Saturday, August 21, 2010

Those Charles Kennedy Rumours

Charles Kennedy and Nick Clegg on campaign trail in Glasgow
Your writer is just to the left of shot with other candidates

Yesterday evening as we were travelling the rumours of a Charles Kennedy defection to Labour started to circulate.

Charles Kennedy was one of the early SDP success stories taking the Ross, Cromarty and Skye seat in the 1983 General Election: just after a young Liberal, named Simon Hughes, was elected in a by-election in Bermondsey. Charles is the last incumbent Lib Dem MP who was elected on an SDP ticket and I like the fact that both he and Simon are becoming the spokespeople for the conscience of the party. They are two of the senior members who came from different perspectives to rise to the top.

However, the rumours appear to be either Labour led or some are suggesting from right-wing bloggers to destabilise the coalition. Looking back at that January day in 2006 when Charles resigned the leadership there were no rumours that that was the step he was going to take that morning. I know I was caught up in the media circus being phoned to come to the studio for an interview before the speed of change overtook that. So I don't think he's allow rumours of this kind to get out, he'd make the move and do it.

But I don't think he'd make the move. At his first PMQ deputising for Cameron Nick Clegg reasserted that the party opposite had gone into an illegal war in Iraq. That is the view of the vast majority in our paty, including of course Charles Kennedy. I don't think he'd feel at ease sitting shoulder to shoulder with the Labour members who voted for that war. The same goes for other former Labour members who are now part of the Lib Dems, who I suspect are the "rumoured colleagues" that Charles Kennedy will bring with him.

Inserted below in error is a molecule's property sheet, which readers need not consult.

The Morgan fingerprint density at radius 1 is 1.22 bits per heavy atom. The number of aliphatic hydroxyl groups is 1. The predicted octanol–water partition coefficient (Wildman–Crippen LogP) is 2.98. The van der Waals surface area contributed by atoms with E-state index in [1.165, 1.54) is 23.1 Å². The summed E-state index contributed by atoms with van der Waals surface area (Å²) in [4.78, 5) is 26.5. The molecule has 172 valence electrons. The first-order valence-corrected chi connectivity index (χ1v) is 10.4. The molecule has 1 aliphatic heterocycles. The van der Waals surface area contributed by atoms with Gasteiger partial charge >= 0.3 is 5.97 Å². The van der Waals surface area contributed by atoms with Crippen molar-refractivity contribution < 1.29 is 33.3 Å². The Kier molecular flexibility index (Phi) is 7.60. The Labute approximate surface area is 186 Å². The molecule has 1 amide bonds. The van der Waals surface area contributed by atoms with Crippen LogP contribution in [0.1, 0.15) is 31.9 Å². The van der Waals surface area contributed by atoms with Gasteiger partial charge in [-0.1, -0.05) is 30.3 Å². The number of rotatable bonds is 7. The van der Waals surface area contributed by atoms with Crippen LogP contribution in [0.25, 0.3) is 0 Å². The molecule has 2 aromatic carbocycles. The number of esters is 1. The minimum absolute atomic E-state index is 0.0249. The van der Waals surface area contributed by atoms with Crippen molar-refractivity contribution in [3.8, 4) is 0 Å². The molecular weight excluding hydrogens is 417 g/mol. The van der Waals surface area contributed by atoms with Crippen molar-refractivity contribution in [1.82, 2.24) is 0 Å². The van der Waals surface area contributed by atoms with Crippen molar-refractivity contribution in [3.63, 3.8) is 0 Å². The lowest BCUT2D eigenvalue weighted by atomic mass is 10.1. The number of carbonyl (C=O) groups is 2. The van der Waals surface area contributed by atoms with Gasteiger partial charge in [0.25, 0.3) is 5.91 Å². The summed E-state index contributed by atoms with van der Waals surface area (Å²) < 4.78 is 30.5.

Life within the Liberal Democrats is often a tightrope of ideological struggle between the various strands of thoughts on issues. Liberal Democrats are used to fighting for their corner and their point of view even with their colleagues. We don't give up that fight easily and after 100 days of coalition government and looking around the blogosphere and see that after initial trepidation the party is starting to speak its heart and mind once again.

That is why I think Charles and Simon and others will act from within the party and not seek to do things from elsewhere. Also there is the comment made earlier this week Nick Clegg:

"If we weren't in a coalition now I don't think people would take any notice of the Liberal Democrats.

"If we were in a coalition with Labour arguably our identity crisis would be even worse."

Also if you are dissatisfied about the way the Government is doing things the easier way to bring about that change is from within that Government rather than from the other side of the House, which currently after 13 years of leadership is merely leading the league in whinging.

If Charles Kennedy is to be a figurehead within the party for the social liberal agenda being heard I'd be more that happy to man the rigging or scrub the decks for that good ship. I'm not, however, for lowering the flag of liberalism to raise a flag of convenience of any hue.

Read also: Not always you see Tom Harris defending Lib Dems, he is often doing just the opposite, but he is defending Charles from some totally unfounded claims.

3 comments:

Frenetica said...